Used Honda CR-V vs. Used Toyota RAV4 - Which Is More Reliable In These Model Years?
Both the Honda CR-V and Toyota RAV4 crossovers lead in sales. Toyota’s RAV4 has long held the overall sales title, while Honda’s CR-V has held the sales title when only private owner sales are considered and commercial and fleet sales excluded. These tremendous sales have been going on for decades. And for good reasons. The Honda CR-V and Toyota RAV4 are both favorites when it comes to reliability, safety, efficiency, and value.
Shopping For A Used Honda CR-V or RAV4
As good as both the Toyota RAV4 and Honda CR-V are when new, they may not be equal in terms of reliability when used. To find out, we looked at two reliable sources of owner-reported problems. The first source is CarComplaints.com. This site offers owners with problem vehicles a place to vent. We like the site because its data is all from owners and it helps to identify trends. Problems in vehicles that many owners suffer from.
The second source is Consumer Reports. Do we always agree with the opinions of the editors there? We do not, but we do have the highest respect for them. And more importantly, their ability to corral owner data and pass a fair judgment on a vehicle. In our research here, we did not look at any opinions of the editors, just the owner-reported data for the Honda CR-V and Toyota RAV-4
We also didn’t scrutinize every model year. Instead, we took three samples. The years are 2017, 2013, and 2010. Why these three? The first represents a vehicle three years old. Past its steep depreciation hit in value and fully broken in. But still newish. And in many cases, still under the drivetrain warranty. 2013 is a prime of life year. Many of these vehicles will now have around $100K miles and be running well, but sell at a price many can afford. Finally, the ten-year-old, high-mileage year old 2010. Let’s look at how well these vehicles hold up when they are nearing the end of their useful life. Here is what we found.
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2017 Used Honda CR-V vs. Used Toyota RAV4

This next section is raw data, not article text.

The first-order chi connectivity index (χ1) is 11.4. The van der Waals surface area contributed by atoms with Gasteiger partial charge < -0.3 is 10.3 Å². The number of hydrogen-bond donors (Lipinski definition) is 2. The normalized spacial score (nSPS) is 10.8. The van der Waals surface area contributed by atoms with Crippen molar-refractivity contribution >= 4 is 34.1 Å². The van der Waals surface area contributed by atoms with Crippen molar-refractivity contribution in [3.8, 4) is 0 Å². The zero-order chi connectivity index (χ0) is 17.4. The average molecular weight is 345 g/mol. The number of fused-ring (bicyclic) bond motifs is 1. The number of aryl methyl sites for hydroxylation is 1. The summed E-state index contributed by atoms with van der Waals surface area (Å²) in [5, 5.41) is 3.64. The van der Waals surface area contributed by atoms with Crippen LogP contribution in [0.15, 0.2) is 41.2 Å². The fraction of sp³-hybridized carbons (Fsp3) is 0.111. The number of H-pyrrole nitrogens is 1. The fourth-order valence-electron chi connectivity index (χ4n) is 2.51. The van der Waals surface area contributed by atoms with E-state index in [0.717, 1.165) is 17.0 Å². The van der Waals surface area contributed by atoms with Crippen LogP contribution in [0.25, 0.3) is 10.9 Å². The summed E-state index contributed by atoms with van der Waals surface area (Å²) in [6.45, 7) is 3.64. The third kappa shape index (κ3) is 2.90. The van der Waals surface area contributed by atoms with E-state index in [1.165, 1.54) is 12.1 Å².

CarComplints has almost no complaints for the Toyota RAV4 to offer from 2017. There is no single problem that sticks out. Consumer Reports members report that the Toyota RAV4 is also very reliable. It earns a 5/5 score there.
The CR-V is a different story. The 2017 CR-V earns a “Beware of the Clunker” stamp at CarComplaints. So too does the 2018 model year CR-V. The single biggest owner-reported problem is gas mixing in with the oil. Honda was slow to address this issue. In fact, even after the problem was being widely spoken about on owner forums, Honda was still mum on the subject. Since then, Honda has acknowledged the issue and offered a fix.
Consumer Reports members also report many issues with their 2017 Honda CR-V crossovers. The vehicle earns just ⅖ stars there. The biggest being infotainment glitches. The 2017 CR-V’s in-car electronics only earn a ⅕ score at Consumer Reports.
Used 2013 Honda CR-V vs. Used 2013 Toyota RAV4
At CarComplaints, the 2013 Toyota RAV4 earns the “Seal of Pretty Good.” The 2013 CR-V does not earn any accolades and there are repeated engine issues reported by owners. At Consumer Reports, the 2013 Toyota RAV4 earns 5/5 stars for reliability. The Honda CR-V is rated ⅘.
Used 2010 Honda CR-V vs. Used 2010 Toyota RAV4
The ten-year-old Toyota RAV4 has CarComplaints’ “Seal of Pretty Good.” The 2010 Honda CR-V earns no accolades. At Consumer Reports, the 2010 Honda CR-V is rated ⅘ for reliability. The 2010 Toyota RAV4 is rated ⅘ as well.
As you can see, these popular crossovers have different reliability reports from owners. We feel that the evidence from these two sources points to the Toyota RAV4 as being the more reliable of the two. That said, both have many positive attributes. It is no accident that the Honda CR-V and Toyota RAV4 are so popular in the used market.
If you own a Honda CR-V or Toyota RAV4 feel free to tell us a bit about how reliable it has been in the comments below. Your story may help a used vehicle shopper make an informed decision.
John Goreham is a life-long car nut and recovering engineer. John's focus areas are technology, safety, and green vehicles. In the 1990s, he was part of a team that built a solar-electric vehicle from scratch. His was the role of battery thermal control designer. For 20 years he applied his engineering and sales talents in the high tech world and published numerous articles in technical journals such as Chemical Processing Magazine. In 2008 he retired from that career and dedicated himself to chasing his dream of being an auto writer. In addition to Torque News, John's work has appeared in print in dozens of American newspapers and he provides reviews to many vehicle shopping sites. You can follow John on Twitter, and view his credentials at Linkedin.